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Southampton Education School

LifeLab: inspiring positive health-related changes among teenagers

Interdisciplinary research led by researchers in the Southampton Education School, the Faculty of Medicine, the MRC Lifecourse Epidemiology Unit and the NIHR Nutrition Biomedical Research Centre has enabled the design, delivery and evaluation of LifeLab, a novel hospital and school-based education programme that empowers young people to make positive lifestyle choices for their physical and mental health – now, for their future and for their future children.

Context

Early life development is a critical time for setting trajectories for health and wellbeing. The concept of LifeLab was first proposed in 2008: a research-based education programme dedicated to raising adolescents’ awareness of, and interest in, the science underpinning chronic health issues like obesity, diabetes and mental health disorders.

The aim is to encourage teenagers to make positive lifestyle changes by enabling them to discover first-hand how their diets and behaviours lay the foundations for a healthier life, and how this is linked to the health of the children they may have in future.

Research challenge

Teenagers in the classroom

The principles of LifeLab are underpinned by research led by Professor Marcus Grace, Professor Keith Godfrey, Professor Mark Hanson and Professor Hazel Inksip. Professor Marcus Grace’s resarch identified the importance of requiring students to consider socio-scientific issues during their formal science education, and showed that the introduction of structured peer group decision-making increased the quality of students’ personal reasoning.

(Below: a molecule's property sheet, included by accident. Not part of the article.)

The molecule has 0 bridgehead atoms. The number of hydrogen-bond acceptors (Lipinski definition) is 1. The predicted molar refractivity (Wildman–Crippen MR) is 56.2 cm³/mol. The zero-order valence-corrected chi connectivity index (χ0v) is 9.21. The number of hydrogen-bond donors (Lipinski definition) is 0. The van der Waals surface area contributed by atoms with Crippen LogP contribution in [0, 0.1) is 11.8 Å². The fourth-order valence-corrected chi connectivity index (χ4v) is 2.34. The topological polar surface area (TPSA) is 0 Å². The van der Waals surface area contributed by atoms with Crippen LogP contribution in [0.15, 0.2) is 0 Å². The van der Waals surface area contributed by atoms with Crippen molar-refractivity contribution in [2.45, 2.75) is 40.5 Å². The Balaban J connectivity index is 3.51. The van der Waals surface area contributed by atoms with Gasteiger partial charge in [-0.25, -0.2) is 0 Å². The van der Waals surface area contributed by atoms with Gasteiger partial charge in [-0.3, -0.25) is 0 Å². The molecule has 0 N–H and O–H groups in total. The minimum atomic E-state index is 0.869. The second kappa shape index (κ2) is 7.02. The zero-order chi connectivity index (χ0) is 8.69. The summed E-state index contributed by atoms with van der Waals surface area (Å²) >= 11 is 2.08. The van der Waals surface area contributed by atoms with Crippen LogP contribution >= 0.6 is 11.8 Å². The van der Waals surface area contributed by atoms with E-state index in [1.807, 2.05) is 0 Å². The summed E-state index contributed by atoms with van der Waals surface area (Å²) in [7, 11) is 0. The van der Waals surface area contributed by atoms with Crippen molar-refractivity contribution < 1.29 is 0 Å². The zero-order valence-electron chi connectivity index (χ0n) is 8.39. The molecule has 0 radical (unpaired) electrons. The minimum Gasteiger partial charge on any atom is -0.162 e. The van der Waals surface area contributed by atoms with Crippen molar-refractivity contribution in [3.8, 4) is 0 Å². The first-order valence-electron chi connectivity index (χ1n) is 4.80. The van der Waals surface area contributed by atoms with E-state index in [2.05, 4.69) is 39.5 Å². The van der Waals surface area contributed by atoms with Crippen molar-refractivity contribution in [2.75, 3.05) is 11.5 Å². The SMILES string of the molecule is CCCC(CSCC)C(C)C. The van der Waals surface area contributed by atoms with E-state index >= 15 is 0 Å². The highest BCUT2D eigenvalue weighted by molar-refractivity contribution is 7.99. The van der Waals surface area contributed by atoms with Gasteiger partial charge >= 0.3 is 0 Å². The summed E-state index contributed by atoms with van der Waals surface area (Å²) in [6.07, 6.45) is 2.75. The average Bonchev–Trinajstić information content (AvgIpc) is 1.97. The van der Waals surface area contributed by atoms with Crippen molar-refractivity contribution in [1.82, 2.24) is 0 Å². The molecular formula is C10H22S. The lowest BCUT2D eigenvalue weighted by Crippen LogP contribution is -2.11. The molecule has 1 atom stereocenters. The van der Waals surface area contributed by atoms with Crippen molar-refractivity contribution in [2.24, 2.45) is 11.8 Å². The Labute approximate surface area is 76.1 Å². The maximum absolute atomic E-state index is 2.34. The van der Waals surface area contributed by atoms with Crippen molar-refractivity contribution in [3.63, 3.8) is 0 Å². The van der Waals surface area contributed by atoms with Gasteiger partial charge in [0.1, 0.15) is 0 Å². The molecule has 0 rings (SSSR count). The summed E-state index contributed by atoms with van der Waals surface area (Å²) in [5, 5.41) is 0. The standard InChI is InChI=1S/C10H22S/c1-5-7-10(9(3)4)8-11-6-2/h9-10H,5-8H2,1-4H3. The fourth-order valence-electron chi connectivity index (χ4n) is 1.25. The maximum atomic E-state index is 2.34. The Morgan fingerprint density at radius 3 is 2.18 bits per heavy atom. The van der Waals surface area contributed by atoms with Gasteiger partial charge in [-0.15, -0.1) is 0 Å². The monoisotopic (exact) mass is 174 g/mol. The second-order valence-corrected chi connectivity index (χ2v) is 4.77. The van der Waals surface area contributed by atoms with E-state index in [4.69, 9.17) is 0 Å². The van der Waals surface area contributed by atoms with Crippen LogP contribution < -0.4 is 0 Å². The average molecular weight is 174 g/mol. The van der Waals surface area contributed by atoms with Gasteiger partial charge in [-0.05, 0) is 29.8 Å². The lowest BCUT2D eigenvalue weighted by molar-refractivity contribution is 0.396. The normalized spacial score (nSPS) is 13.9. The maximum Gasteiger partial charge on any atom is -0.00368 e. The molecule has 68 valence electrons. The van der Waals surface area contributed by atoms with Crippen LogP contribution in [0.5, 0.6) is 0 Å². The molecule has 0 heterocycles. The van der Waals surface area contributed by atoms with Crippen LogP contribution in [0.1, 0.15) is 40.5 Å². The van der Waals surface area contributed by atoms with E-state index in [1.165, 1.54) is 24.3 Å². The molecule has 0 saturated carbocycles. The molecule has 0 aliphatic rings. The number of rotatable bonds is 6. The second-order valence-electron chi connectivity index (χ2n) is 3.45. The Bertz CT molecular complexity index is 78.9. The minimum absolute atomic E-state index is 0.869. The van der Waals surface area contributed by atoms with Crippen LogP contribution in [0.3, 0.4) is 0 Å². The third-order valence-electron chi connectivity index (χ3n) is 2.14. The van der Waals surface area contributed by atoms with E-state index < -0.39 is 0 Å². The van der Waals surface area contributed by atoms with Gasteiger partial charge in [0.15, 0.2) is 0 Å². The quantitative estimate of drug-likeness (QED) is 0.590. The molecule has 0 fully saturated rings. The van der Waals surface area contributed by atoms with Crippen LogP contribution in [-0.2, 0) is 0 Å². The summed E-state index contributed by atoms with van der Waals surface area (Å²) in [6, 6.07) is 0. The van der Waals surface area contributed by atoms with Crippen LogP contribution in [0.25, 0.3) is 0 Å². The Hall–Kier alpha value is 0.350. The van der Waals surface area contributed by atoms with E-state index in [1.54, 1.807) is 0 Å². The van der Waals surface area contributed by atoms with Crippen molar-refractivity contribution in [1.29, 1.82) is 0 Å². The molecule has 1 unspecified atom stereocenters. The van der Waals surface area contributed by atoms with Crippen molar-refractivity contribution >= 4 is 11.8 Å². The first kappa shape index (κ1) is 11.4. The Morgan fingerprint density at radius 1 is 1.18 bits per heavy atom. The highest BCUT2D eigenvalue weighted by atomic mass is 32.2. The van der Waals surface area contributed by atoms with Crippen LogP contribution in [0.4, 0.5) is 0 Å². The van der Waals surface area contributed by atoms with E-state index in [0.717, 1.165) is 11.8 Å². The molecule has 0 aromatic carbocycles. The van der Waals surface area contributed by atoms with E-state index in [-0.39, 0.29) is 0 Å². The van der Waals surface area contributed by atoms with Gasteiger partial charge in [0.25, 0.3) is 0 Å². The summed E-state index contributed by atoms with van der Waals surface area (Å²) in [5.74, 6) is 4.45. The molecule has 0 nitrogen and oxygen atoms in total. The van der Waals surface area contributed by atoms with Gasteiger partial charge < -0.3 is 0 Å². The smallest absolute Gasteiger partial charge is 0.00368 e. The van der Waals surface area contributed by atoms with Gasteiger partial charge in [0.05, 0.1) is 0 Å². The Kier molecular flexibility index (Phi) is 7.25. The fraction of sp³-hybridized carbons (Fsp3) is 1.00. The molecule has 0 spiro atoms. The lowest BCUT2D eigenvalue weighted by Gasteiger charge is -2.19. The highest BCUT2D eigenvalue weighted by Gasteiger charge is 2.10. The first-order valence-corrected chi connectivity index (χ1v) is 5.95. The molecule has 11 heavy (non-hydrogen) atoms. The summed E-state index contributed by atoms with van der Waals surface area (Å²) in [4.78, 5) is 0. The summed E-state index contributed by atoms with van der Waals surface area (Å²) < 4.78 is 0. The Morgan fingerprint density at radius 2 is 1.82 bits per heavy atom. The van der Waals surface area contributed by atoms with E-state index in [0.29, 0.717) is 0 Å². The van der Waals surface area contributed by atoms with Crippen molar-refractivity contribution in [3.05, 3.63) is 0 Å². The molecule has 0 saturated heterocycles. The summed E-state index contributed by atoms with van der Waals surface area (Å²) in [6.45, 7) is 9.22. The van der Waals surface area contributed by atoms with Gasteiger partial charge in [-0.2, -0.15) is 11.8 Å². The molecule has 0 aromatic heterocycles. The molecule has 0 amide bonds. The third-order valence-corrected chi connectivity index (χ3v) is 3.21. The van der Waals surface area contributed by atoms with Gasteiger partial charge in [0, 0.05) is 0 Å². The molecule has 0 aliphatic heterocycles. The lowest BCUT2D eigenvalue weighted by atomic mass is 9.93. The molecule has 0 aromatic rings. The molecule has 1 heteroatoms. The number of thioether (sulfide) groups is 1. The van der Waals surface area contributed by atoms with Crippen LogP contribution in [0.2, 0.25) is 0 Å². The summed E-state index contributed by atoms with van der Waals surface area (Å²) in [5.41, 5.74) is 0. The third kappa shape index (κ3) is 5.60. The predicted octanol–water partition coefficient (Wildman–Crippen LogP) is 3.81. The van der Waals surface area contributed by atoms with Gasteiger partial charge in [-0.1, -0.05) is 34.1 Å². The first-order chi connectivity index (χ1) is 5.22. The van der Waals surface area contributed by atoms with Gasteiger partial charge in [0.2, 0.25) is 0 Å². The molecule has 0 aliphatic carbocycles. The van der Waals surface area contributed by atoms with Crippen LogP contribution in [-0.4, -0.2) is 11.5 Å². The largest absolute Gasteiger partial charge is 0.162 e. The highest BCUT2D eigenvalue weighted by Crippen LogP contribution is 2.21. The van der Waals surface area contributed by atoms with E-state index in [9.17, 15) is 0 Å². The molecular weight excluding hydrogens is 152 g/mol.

Professor Marcus Grace and a collaborator from University of Auckland identified key components of a ‘bridging pedagogy’ that supports a ‘science for health’ literacy that laid the pedagogical foundations for LifeLab. These included: demonstrating the cultural connectedness of non-communicable diseases to communities and their relevance to students’ lives, and a transactional model engaging scientists, teachers, students and families in interactions leading to attitude and behaviour change.

The research led by Professors Godfrey, Hanson and Inksip shows that a healthy lifestyle at an early age can have profound consequences on our long-term health and that of our children.

Dr Kathryn Woods-Townsend was appointed as programme manager for LifeLab in 2008 via a Wellcome Trust award.

A permanent LifeLab facility was launched at University Hospital Southampton (UHS) in November 2013 and the research focus moved to evaluation of LifeLab’s efficacy in improving health literacy in order to refine and optimise the programme.

Overview of LifeLab

LifeLab is not simply a school trip; it is a structured education programme over two weeks. It comprises: a professional development day for science teachers; pre-visit lessons at school; an immersive visit to the LifeLab facility at UHS; follow-up lessons at school and a celebration event for all LifeLab students, parents, local health professionals and public officials.

The LifeLab facility can accommodate 32 students daily and has state-of-the art equipment that is largely unavailable in schools: an ultrasound machine to image blood flow; gel electrophoresis for DNA analysis; lung function equipment; and a Tanita machine to analyse body composition.